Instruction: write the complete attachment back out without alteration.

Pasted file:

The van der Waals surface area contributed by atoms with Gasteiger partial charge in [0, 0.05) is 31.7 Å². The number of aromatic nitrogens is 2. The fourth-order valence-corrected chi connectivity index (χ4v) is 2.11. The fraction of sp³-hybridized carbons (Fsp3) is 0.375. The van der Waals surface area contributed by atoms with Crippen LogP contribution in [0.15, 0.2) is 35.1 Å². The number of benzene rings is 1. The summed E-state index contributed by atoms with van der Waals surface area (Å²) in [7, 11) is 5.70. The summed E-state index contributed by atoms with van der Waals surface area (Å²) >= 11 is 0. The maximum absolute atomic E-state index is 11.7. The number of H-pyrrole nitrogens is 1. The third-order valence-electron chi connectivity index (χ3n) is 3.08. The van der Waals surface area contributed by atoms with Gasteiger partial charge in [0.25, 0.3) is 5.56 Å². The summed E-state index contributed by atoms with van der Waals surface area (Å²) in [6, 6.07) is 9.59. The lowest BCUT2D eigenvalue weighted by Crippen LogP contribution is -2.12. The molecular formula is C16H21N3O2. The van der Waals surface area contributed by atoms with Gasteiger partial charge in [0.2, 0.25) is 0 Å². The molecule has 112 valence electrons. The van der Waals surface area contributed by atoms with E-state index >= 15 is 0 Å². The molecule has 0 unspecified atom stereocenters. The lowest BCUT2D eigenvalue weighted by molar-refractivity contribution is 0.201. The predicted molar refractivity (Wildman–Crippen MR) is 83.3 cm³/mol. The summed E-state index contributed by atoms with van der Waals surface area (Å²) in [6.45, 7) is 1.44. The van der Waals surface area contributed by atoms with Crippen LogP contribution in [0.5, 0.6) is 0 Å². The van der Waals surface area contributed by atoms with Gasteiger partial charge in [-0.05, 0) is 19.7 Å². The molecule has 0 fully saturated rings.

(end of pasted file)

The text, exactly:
The van der Waals surface area contributed by atoms with Gasteiger partial charge in [0, 0.05) is 31.7 Å². The number of aromatic nitrogens is 2. The fourth-order valence-corrected chi connectivity index (χ4v) is 2.11. The fraction of sp³-hybridized carbons (Fsp3) is 0.375. The van der Waals surface area contributed by atoms with Crippen LogP contribution in [0.15, 0.2) is 35.1 Å². The number of benzene rings is 1. The summed E-state index contributed by atoms with van der Waals surface area (Å²) in [7, 11) is 5.70. The summed E-state index contributed by atoms with van der Waals surface area (Å²) >= 11 is 0. The maximum absolute atomic E-state index is 11.7. The number of H-pyrrole nitrogens is 1. The third-order valence-electron chi connectivity index (χ3n) is 3.08. The van der Waals surface area contributed by atoms with Gasteiger partial charge in [0.25, 0.3) is 5.56 Å². The summed E-state index contributed by atoms with van der Waals surface area (Å²) in [6, 6.07) is 9.59. The lowest BCUT2D eigenvalue weighted by Crippen LogP contribution is -2.12. The molecular formula is C16H21N3O2. The van der Waals surface area contributed by atoms with Gasteiger partial charge in [0.2, 0.25) is 0 Å². The molecule has 112 valence electrons. The van der Waals surface area contributed by atoms with E-state index >= 15 is 0 Å². The molecule has 0 unspecified atom stereocenters. The lowest BCUT2D eigenvalue weighted by molar-refractivity contribution is 0.201. The predicted molar refractivity (Wildman–Crippen MR) is 83.3 cm³/mol. The summed E-state index contributed by atoms with van der Waals surface area (Å²) in [6.45, 7) is 1.44. The van der Waals surface area contributed by atoms with Crippen LogP contribution in [0.5, 0.6) is 0 Å². The van der Waals surface area contributed by atoms with Gasteiger partial charge in [-0.05, 0) is 19.7 Å². The molecule has 0 fully saturated rings.